“I believe “Assets to Action” is a magnificent document. We have never seen such a comprehensive description of the values, vision and recommended actions of the low-income community for the future of the DTES. Working independently of government, that community, which forms the majority of residents of the area, has been able to create an easy-to-read, yet comprehensive and detailed plan to guide the future development of the DTES. The community values set out in the document provide a guide to the way we should be planning for the future everywhere….    This is a major contribution to the future of the DTES and our city and warrants high priority as a guide to all actions taken by all levels of governments, agencies, developers and others when contemplating change in the DTES.
–Ray Spaxman, former Director of Planning for the City of Vancouver

“Cities and neighbourhoods often present us with a paradox: traveling through them, almost anyone can see so much of what’s in plain sight — and yet the most important things, like the decisions that shaped the place and the experiences of the people who live there, are impossible to ‘see’ in just a short glance. If you want to see the Downtown Eastside through the eyes of the people who truly understand and live it, read ‘Community Vision for Change in Vancouver’s Downtown Eastside.’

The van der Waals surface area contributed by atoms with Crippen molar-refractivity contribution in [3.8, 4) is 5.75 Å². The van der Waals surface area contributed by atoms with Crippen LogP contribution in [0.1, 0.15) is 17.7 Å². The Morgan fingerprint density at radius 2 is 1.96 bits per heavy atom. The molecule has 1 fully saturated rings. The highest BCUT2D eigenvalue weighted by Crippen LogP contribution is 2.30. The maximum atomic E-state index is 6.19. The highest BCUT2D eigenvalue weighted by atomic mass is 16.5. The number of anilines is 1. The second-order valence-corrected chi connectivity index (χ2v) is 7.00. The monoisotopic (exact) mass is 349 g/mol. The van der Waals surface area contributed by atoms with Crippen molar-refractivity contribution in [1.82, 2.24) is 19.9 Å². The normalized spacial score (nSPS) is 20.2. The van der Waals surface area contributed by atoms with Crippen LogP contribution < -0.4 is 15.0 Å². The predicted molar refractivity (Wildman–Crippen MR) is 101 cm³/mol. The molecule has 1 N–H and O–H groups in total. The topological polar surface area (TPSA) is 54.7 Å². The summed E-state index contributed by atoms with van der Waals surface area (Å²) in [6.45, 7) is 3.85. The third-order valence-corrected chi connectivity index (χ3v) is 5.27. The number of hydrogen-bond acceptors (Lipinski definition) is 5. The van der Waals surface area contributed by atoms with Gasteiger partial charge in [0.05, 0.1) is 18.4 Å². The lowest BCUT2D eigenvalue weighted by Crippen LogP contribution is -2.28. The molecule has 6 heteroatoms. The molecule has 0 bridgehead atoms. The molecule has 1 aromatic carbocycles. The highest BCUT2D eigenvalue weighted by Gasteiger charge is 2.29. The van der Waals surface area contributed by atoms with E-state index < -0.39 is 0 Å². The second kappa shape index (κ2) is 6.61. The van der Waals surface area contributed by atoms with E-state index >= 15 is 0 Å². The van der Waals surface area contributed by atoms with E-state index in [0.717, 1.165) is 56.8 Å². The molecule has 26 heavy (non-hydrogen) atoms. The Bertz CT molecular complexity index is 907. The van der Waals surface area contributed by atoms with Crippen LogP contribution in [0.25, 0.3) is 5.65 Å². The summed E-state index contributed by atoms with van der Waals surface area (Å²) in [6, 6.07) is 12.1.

It’s an extraordinary clear view of the neighbourhood’s strengths and challenges, a valuable, eloquent, and powerful testimony to the values and principles of true community.”
–Elvin Wylie, DTES condo owner and Associate Professor of Geography and Chair of the Urban Studies Program at UBC

“Congratulations on this excellent report.  It is well thought out and presented so clearly in a readable language.  Your leadership has galvanized an amazing team effort.
–Colleen Miller, Gastown business owner

I think the report is beautiful and wholeheartedly support it!!!!
–Teresa Vandertuin, Strathcona resident

Just finished reading the Vision for Change and of course, PACE Society unconditionally endorses it.
–Kerry Porth, Executive Director of PACE

John and I have looked over it and we think it looks great. We’d love to endorse on behalf of Pivot Legal Society.
–Doug King, Pivot Legal Society

The right to the city: Interview with Carnegie Community Action Project’s Jean Swanson

Interview on here

or Text Here:

Jean Swanson is the co-writer of Carnegie Community Action Project’s new report, Assets to Action:  Community Vision for Change in Vancouver’s Downtown Eastside and the author of Poor Bashing:  The Politics of Exclusion.  Am Johal interviewed her in Vancouver.